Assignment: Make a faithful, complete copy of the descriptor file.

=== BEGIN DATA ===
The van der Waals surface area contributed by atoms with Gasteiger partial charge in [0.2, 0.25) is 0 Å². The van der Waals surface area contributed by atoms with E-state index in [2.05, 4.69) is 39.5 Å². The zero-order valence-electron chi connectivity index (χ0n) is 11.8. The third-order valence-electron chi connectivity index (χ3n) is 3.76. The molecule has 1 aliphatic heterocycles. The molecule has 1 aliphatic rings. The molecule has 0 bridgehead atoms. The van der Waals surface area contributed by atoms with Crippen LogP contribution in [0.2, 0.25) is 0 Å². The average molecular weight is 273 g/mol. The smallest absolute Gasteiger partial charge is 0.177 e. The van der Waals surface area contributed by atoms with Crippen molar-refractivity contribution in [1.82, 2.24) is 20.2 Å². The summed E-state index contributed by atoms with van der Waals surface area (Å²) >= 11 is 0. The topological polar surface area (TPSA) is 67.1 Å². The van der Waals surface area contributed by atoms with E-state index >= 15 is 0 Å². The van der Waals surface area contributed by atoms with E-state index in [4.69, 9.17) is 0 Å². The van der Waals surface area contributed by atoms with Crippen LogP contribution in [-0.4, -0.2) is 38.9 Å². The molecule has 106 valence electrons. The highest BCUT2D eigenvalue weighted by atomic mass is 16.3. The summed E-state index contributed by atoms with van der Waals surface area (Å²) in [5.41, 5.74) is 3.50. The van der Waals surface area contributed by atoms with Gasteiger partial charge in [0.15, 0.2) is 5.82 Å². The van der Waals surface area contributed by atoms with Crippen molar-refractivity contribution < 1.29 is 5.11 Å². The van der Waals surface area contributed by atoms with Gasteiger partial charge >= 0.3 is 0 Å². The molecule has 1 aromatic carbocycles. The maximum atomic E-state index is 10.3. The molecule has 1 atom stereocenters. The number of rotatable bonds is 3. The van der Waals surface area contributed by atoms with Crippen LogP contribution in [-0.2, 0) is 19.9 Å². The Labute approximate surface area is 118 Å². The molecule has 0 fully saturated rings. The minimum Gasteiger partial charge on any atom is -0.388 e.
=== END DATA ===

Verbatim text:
The van der Waals surface area contributed by atoms with Gasteiger partial charge in [0.2, 0.25) is 0 Å². The van der Waals surface area contributed by atoms with E-state index in [2.05, 4.69) is 39.5 Å². The zero-order valence-electron chi connectivity index (χ0n) is 11.8. The third-order valence-electron chi connectivity index (χ3n) is 3.76. The molecule has 1 aliphatic heterocycles. The molecule has 1 aliphatic rings. The molecule has 0 bridgehead atoms. The van der Waals surface area contributed by atoms with Crippen LogP contribution in [0.2, 0.25) is 0 Å². The average molecular weight is 273 g/mol. The smallest absolute Gasteiger partial charge is 0.177 e. The van der Waals surface area contributed by atoms with Crippen molar-refractivity contribution in [1.82, 2.24) is 20.2 Å². The summed E-state index contributed by atoms with van der Waals surface area (Å²) >= 11 is 0. The topological polar surface area (TPSA) is 67.1 Å². The van der Waals surface area contributed by atoms with E-state index >= 15 is 0 Å². The van der Waals surface area contributed by atoms with E-state index in [4.69, 9.17) is 0 Å². The van der Waals surface area contributed by atoms with Crippen LogP contribution in [-0.4, -0.2) is 38.9 Å². The molecule has 106 valence electrons. The highest BCUT2D eigenvalue weighted by atomic mass is 16.3. The summed E-state index contributed by atoms with van der Waals surface area (Å²) in [5.41, 5.74) is 3.50. The van der Waals surface area contributed by atoms with Gasteiger partial charge in [0.15, 0.2) is 5.82 Å². The van der Waals surface area contributed by atoms with Crippen molar-refractivity contribution < 1.29 is 5.11 Å². The van der Waals surface area contributed by atoms with Gasteiger partial charge >= 0.3 is 0 Å². The molecule has 1 aromatic carbocycles. The maximum atomic E-state index is 10.3. The molecule has 1 atom stereocenters. The number of rotatable bonds is 3. The van der Waals surface area contributed by atoms with Crippen LogP contribution in [-0.2, 0) is 19.9 Å². The Labute approximate surface area is 118 Å². The molecule has 0 fully saturated rings. The minimum Gasteiger partial charge on any atom is -0.388 e.